Love is the theme throughout the book, and the aim of every assertion made. specifically, the love of God for his creation and his people. The “revolution” that began is a revolution of love. How love integrates with a particular atonement theory is likely what most readers are interested in; that being, how does love, and specifically “other-centered, self-giving” love coincide with penal substitutionary atonement? Wright deals with this topic head on. For Wright, the story is not about moral failure, but about “sin”, that which results in exile. Rather than ignoring the “penal” atonement theory then, Wright manages to redefine the penalty which so many think (hell, death) as exile, pointing out along the way that the scapegoat was not killed for the sins of the people, it was exiled.

Later, Wright frames the need for salvation (which is described in terms of the Kingdom of God rather than merely an after-death reality of heaven) in terms of the need for a return from exile, invoking the language of Israel’s history to describe the work of Jesus.  Jesus’ death, then, marks the end of exile, as sin is forgiven and humanity is restored to God.

Framing his argument in the context of God’s covenant through Abraham with Israel, and Israel’s sin and exile, Wright insists that the death of Jesus is substitutionary (he will describe his substitutionary atonement theory as “representative atonement”), but carefully delineates the substitutionary atonement theory that he advocates from penal substitution.

Wright’s concluding chapters describe what all of this means in practical terms.  Wright reminds us of the call to “take up our cross,” recognizing that victory today still comes in the way it came for Jesus – through self-denial and self-sacrificial love.

What is the result of the revolution then? Exile has ended as an expected punishment for sin.

Paul does not say that God punished Jesus. He declares that God punished Sin in the flesh of Jesus. (p.287)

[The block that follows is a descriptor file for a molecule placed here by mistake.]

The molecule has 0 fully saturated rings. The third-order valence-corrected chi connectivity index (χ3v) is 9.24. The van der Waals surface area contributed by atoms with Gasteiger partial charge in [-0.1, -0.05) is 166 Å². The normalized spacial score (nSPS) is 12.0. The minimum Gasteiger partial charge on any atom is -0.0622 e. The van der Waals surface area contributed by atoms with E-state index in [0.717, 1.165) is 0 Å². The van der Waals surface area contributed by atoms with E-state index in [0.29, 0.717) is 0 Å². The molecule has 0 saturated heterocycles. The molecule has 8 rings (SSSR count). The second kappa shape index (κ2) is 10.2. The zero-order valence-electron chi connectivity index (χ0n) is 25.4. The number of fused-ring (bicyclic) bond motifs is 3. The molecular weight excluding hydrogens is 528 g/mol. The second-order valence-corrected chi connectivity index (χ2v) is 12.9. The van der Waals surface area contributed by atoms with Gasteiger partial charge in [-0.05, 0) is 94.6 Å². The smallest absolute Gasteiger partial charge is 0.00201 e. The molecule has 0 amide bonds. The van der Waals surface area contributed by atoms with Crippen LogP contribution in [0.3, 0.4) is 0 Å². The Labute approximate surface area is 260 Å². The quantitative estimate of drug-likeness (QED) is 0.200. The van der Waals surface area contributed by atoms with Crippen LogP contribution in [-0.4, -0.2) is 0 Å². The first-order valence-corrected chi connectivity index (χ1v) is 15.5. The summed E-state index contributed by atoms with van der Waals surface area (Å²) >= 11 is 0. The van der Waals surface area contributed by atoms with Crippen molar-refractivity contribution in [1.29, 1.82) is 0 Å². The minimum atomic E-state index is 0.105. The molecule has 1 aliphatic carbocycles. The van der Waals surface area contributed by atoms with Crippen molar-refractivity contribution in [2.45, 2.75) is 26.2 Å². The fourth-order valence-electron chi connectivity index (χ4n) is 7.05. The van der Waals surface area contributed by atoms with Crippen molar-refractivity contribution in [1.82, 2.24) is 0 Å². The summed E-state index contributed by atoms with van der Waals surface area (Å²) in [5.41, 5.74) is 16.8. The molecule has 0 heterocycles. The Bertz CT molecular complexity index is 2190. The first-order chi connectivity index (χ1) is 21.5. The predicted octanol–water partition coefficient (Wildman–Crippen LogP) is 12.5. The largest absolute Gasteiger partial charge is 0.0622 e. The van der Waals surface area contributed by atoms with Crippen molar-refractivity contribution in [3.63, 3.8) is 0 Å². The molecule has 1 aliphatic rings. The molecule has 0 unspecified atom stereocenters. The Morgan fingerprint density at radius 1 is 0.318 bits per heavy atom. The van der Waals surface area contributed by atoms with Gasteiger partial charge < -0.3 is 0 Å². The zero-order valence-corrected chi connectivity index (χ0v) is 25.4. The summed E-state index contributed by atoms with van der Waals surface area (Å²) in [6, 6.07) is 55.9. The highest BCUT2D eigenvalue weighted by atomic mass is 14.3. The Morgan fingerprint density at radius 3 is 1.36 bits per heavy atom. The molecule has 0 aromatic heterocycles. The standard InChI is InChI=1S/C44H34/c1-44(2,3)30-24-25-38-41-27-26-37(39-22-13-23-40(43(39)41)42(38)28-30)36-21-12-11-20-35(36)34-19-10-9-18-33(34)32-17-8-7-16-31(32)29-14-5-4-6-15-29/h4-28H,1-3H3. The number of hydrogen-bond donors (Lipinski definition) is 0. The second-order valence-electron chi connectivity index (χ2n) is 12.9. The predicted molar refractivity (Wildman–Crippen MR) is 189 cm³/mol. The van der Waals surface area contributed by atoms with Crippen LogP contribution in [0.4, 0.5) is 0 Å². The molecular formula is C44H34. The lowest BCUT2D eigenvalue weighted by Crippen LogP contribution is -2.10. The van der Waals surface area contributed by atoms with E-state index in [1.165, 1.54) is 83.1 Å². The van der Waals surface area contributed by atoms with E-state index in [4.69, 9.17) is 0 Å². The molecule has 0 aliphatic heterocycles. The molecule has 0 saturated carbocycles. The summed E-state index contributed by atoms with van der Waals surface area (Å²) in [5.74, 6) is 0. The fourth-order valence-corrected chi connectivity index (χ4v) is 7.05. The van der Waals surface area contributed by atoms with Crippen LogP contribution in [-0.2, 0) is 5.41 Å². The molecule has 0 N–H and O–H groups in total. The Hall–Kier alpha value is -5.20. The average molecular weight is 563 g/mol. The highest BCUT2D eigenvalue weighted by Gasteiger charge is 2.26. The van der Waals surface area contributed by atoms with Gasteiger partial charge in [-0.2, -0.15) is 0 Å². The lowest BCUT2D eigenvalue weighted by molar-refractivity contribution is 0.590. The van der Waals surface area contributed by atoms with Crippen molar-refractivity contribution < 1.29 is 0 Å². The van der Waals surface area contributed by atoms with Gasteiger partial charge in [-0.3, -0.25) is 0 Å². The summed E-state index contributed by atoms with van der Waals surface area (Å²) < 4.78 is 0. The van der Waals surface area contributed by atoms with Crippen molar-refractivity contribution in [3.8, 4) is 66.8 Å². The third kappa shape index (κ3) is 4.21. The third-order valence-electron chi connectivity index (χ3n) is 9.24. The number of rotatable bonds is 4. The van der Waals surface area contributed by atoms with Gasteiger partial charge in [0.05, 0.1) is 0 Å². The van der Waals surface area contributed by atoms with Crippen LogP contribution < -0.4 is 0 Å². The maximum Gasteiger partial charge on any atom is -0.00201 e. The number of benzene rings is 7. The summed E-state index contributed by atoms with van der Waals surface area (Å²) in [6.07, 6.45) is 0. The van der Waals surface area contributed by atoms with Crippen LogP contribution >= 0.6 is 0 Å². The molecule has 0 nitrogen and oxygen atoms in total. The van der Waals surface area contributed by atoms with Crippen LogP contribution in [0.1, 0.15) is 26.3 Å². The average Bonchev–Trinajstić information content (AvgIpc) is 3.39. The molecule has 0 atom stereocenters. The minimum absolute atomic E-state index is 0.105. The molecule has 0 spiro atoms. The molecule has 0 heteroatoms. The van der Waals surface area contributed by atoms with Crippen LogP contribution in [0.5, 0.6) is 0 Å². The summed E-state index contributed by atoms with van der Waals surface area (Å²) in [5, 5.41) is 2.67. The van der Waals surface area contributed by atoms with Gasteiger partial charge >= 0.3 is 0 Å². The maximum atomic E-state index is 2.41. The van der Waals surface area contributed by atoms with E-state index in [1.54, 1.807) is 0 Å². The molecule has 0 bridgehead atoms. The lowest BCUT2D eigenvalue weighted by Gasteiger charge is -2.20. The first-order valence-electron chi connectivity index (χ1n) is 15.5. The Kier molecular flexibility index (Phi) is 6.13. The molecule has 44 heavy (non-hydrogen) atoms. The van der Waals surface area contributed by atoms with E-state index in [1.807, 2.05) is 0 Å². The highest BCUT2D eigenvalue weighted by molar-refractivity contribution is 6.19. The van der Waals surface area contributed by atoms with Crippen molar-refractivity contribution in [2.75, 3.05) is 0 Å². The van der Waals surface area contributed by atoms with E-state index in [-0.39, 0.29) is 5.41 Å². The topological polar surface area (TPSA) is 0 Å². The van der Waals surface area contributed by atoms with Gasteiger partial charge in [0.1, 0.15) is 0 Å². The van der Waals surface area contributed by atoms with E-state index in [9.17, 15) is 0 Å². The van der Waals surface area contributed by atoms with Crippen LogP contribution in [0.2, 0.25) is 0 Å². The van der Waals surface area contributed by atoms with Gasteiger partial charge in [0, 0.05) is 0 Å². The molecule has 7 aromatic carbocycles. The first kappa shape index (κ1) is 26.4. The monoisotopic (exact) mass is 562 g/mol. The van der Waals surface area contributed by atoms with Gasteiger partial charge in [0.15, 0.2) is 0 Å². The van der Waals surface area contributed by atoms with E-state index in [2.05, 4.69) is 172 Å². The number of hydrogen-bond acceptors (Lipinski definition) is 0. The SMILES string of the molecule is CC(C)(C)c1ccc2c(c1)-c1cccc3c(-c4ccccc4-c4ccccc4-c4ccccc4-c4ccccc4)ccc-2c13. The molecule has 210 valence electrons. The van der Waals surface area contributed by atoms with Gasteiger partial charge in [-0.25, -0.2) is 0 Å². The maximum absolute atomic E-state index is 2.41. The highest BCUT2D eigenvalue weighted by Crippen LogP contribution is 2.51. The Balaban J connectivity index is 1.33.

Here is an audio clip from The Day the Revolution Began: Reconsidering the Meaning of Jesus’s Crucifixion (Unabridged) by N. T. Wright that states this further:

Wright notes that the killing of the sacrifice didn’t take place on the altar (p329), and continues to “flesh out” what sin is, and where it comes from. It is sin after all which is the central topic to the book, and in Wright’s opinion, to the nature of the atonement itself (for our sins, in accordance with the Bible-his wording). Wright has identified the “why” as that which makes us wander off into exile. Sin. Whether we like it or not, the topic is focal to much of the Biblical writings, and remains at the center of the majority of theological discussion (whether it be sin, the result, how it was dealt with, etc.).

Wright handles Sin as defeated by death, and Jesus as vindicated by resurrection, inspiring all who proclaim the Christian message and beckoning us toward self-giving love, forgiveness, and peace.

Resurrection and forgiveness belong together. Both are the direct result of the victory won on the cross, because the victory won on the cross was won by dealing with sin and hence with death. Resurrection is the result of death’s defeat; forgiveness, the result of sin’s defeat. Those who learn to forgive discover that they are not only offering healing to others. They are receiving it in themselves. Resurrection is happening inside them. (p.386)